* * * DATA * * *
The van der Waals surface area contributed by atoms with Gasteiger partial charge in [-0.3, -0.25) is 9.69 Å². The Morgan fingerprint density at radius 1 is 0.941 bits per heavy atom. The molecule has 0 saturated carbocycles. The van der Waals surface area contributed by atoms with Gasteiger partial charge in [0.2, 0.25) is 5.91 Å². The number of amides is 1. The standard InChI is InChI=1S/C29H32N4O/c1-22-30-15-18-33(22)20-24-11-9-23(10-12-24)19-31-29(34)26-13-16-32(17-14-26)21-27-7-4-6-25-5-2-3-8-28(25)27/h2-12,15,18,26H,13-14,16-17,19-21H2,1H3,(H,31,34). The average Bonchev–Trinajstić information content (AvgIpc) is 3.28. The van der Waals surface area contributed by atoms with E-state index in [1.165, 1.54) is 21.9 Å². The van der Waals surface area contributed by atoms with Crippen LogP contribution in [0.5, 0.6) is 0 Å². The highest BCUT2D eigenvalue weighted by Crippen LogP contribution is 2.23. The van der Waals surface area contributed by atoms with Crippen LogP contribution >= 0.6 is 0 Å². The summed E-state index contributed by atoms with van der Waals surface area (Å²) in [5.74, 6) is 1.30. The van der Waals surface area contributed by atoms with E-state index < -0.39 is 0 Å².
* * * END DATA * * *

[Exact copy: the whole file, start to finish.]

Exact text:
The van der Waals surface area contributed by atoms with Gasteiger partial charge in [-0.3, -0.25) is 9.69 Å². The Morgan fingerprint density at radius 1 is 0.941 bits per heavy atom. The molecule has 0 saturated carbocycles. The van der Waals surface area contributed by atoms with Gasteiger partial charge in [0.2, 0.25) is 5.91 Å². The number of amides is 1. The standard InChI is InChI=1S/C29H32N4O/c1-22-30-15-18-33(22)20-24-11-9-23(10-12-24)19-31-29(34)26-13-16-32(17-14-26)21-27-7-4-6-25-5-2-3-8-28(25)27/h2-12,15,18,26H,13-14,16-17,19-21H2,1H3,(H,31,34). The average Bonchev–Trinajstić information content (AvgIpc) is 3.28. The van der Waals surface area contributed by atoms with E-state index in [1.165, 1.54) is 21.9 Å². The van der Waals surface area contributed by atoms with Crippen LogP contribution in [0.5, 0.6) is 0 Å². The highest BCUT2D eigenvalue weighted by Crippen LogP contribution is 2.23. The van der Waals surface area contributed by atoms with Crippen LogP contribution >= 0.6 is 0 Å². The summed E-state index contributed by atoms with van der Waals surface area (Å²) in [5.74, 6) is 1.30. The van der Waals surface area contributed by atoms with E-state index < -0.39 is 0 Å².